Probabilistic Graphical Models for Brain Computer Interfaces
Jaime Delgado Saa
Brain computer interfaces (BCI) are systems that aim to establish a new communication path for subjects who suffer from motor disabilities, allowing interaction with the environment through computer systems. BCIs make use of a diverse group of physiological phenomena recorded using electrodes placed on the scalp (Electroencephalography, EEG) or electrodes placed directly over the brain cortex (Electrocorticography, ECoG). One commonly used phenomenon is the activity observed in specific areas of the brain in response to external events, called Event Related Potentials (ERP). Among those, a type of response called P300 is the most used phenomenon. The P300 has found application in spellers that make use of the brain's response to the presentation of a sequence of visual stimuli. Another commonly used phenomenon is the synchronization or de synchronization of brain rhythms during the execution or imagination of a motor task, which can be used to differentiate between two or more subject intentions. In the most basic scenario, a BCI system calculates the differences in the power of the EEG rhythms during execution of different tasks. Based on those differences, the BCI decides which task has been executed (e.g., motor imagination of left or right hand). Current approaches are mainly based on machine learning techniques that learn the distribution of the power values of the brain signals for each of the possible classes.
In this thesis, making use of EEG and ECoG recording methods, we propose the use of probabilistic graphical models for brain computer interfaces. In the case of ERPs, in particular P300-based spellers, we propose the incorporation of language models at the level of words to increase significantly the performance of the spelling system. The proposed framework allows also the incorporation of different methods that take into account language models based on n-grams, all of this in an integrated structure whose parameters can be efficiently learned. In the context of execution or imagination of motor tasks, we propose techniques that take into account the temporal structure of the signals. Stochastic processes that model temporal dynamics of the brain signals in different frequency bands such as non-parametric Bayesian hidden Markov models are proposed in order to solve the problem of selection of the number of brain states during the execution of motor tasks as well as the selection of the number of components used to model the distribution of the brain signals. Following up on the same line of thought, hidden conditional random fields are proposed for classification of synchronous motor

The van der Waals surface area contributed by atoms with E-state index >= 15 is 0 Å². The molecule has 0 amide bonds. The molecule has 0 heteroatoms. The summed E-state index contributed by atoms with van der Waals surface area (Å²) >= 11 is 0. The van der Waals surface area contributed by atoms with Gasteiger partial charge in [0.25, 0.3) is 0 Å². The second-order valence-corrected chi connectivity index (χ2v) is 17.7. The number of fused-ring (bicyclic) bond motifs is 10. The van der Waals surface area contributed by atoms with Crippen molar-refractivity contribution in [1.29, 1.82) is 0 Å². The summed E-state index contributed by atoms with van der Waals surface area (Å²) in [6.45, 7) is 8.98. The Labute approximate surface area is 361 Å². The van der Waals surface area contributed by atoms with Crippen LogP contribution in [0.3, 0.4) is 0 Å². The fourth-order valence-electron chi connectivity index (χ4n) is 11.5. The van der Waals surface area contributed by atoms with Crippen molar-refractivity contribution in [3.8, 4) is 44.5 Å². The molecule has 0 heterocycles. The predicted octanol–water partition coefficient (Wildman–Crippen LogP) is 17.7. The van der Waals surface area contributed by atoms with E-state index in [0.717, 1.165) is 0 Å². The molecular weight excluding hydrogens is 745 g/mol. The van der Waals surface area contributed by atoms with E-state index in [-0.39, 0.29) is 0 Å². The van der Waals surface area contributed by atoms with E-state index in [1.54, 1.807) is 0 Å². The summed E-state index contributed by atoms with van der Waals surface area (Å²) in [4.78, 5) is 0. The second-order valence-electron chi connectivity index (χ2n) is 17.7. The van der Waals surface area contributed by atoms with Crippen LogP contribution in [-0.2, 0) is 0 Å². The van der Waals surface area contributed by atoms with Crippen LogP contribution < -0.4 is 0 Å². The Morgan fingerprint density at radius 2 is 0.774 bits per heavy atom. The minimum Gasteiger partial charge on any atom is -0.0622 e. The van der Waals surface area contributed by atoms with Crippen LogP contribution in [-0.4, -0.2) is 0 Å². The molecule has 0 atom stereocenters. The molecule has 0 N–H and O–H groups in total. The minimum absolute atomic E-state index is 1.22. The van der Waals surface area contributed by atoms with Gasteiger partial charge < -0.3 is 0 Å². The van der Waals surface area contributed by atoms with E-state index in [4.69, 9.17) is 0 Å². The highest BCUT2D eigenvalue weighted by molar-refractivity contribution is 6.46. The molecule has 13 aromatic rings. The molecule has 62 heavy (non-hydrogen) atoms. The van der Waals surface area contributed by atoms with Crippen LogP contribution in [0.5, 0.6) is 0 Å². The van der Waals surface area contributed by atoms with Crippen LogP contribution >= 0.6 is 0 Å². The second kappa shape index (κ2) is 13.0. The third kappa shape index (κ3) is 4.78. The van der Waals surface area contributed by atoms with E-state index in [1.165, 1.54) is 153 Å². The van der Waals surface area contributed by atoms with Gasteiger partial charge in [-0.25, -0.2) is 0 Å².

tasks. The combination of hidden states with the discriminative power of conditional random fields is shown to increase the classification performance of imaginary motor movements. In the context of asynchronous BCIs, we propose a method based on latent
dynamic conditional random fields that is capable of modeling the internal temporal dynamics related to the generation of the brain signals, and external brain dynamics related to the execution of different mental tasks. Finally, in the context of asynchronous BCIs a model based on discriminative graphical models is presented for continuous classification of finger movements from ECoG data. We show that the incorporation of temporal dynamics of the brain signals in the classification stages increases significantly the classification accuracy of different mental states which can lead to a more effective interaction between the subject and the environment.